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Red Cross picks 1st batch of candidates for family reunions

2015/09/09 14:20

SEOUL, Sept. 9 (Yonhap) -- The Korean Red Cross said Wednesday it has conducted a computer-based selection for the first batch of 500 candidates for the upcoming reunions for families separated by the 1950-53 Korean War.

The move came as South and North Korea agreed Tuesday to hold the reunions for 100 separated families each from both sides on Oct. 20-26 at Mount Kumgang on the North's east coast.

Out of about 66,000 surviving family members, 500 candidates were randomly picked by using a computer program based on principles where more weight was given to those aged over 90 and those who hope to meet lineal family members, according to the Korean Red Cross.

In a second round of selection, the number will be reduced to 250 based on health conditions and willingness to join the reunions.

The agreement calls for Seoul and Pyongyang to exchange lists of 250 and 200 aspirants for the event, respectively, next Tuesday. The South's list will include family members for 50 prisoners of war presumed to be held in the North.

The final list of 100 South Korean family members will be made after checking whether their relatives in North Korea are still alive. The two Koreas will exchange the final lists on Oct. 8.

The upcoming event, the first reunions since February 2014, is the outcome of an inter-Korean deal clinched following heightened tensions over land mines planted near the inter-Korean border by the North in early August.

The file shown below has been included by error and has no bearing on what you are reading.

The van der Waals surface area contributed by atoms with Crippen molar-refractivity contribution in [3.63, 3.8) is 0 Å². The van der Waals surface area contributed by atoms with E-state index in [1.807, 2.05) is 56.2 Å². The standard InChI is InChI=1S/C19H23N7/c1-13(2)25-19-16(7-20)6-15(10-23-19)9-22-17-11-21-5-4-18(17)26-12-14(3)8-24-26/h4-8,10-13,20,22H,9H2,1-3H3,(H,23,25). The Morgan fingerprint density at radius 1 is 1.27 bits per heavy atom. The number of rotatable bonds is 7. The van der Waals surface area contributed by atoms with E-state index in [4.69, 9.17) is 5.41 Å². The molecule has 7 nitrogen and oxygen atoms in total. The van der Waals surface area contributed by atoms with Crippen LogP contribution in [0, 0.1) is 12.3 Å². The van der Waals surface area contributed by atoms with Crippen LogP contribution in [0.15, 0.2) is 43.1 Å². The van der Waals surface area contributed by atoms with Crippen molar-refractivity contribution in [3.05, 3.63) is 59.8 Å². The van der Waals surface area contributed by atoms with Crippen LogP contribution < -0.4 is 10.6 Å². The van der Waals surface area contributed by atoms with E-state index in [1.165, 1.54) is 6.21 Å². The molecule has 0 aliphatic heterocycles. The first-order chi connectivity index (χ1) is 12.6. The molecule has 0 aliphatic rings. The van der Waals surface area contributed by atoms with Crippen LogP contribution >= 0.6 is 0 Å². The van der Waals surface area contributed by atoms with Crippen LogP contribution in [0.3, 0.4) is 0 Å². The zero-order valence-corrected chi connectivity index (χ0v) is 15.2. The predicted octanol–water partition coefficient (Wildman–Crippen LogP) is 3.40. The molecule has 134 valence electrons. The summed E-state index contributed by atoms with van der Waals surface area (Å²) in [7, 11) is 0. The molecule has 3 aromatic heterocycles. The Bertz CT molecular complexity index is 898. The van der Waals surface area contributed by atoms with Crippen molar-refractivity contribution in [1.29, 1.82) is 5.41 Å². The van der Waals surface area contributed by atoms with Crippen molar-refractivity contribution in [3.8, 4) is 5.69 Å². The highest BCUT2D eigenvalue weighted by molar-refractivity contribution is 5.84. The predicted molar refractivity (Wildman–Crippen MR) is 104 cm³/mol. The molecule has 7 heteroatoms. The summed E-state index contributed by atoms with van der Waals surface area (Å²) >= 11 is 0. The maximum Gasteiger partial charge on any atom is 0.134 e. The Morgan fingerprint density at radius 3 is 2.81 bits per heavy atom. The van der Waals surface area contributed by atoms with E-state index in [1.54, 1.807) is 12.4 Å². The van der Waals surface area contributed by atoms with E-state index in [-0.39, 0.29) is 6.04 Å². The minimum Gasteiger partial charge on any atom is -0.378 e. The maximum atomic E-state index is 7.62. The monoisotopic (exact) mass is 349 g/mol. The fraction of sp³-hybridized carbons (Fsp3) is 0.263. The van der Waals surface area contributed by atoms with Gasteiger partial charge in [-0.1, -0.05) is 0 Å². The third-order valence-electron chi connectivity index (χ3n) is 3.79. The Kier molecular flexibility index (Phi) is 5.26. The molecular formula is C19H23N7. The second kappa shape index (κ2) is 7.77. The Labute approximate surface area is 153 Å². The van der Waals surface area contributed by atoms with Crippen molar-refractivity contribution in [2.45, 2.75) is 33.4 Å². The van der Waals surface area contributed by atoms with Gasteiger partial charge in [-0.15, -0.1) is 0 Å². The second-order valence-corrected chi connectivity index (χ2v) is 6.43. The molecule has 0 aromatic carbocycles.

The issue of the separated families is one of the most pressing humanitarian matters as most of the surviving members are in their 80s and older. About half of the estimated 129,700 applicants for family reunions have died.

More than 66,000 South Koreans are currently living without being able to meet their loved ones across the border following the Korean War, which ended in a truce, not a peace treaty, leaving South and North Korea technically at war.

South Korean resident Cho Gap-soon, 81, sheds tears as she leaves the headquarters of South Korea`s Red Cross in Seoul on Sept. 9, 2015, after finding out she was not selected to take part in the upcoming reunions for families separated by the 1950-53 Korean War. The Korean Red Cross conducted a computer-based selection for the first batch of 500 candidates for the upcoming event. (Yonhap)South Korean resident Cho Gap-soon, 81, sheds tears as she leaves the headquarters of South Korea`s Red Cross in Seoul on Sept. 9, 2015, after finding out she was not selected to take part in the upcoming reunions for families separated by the 1950-53 Korean War. The Korean Red Cross conducted a computer-based selection for the first batch of 500 candidates for the upcoming event. (Yonhap) sooyeon@yna.co.kr

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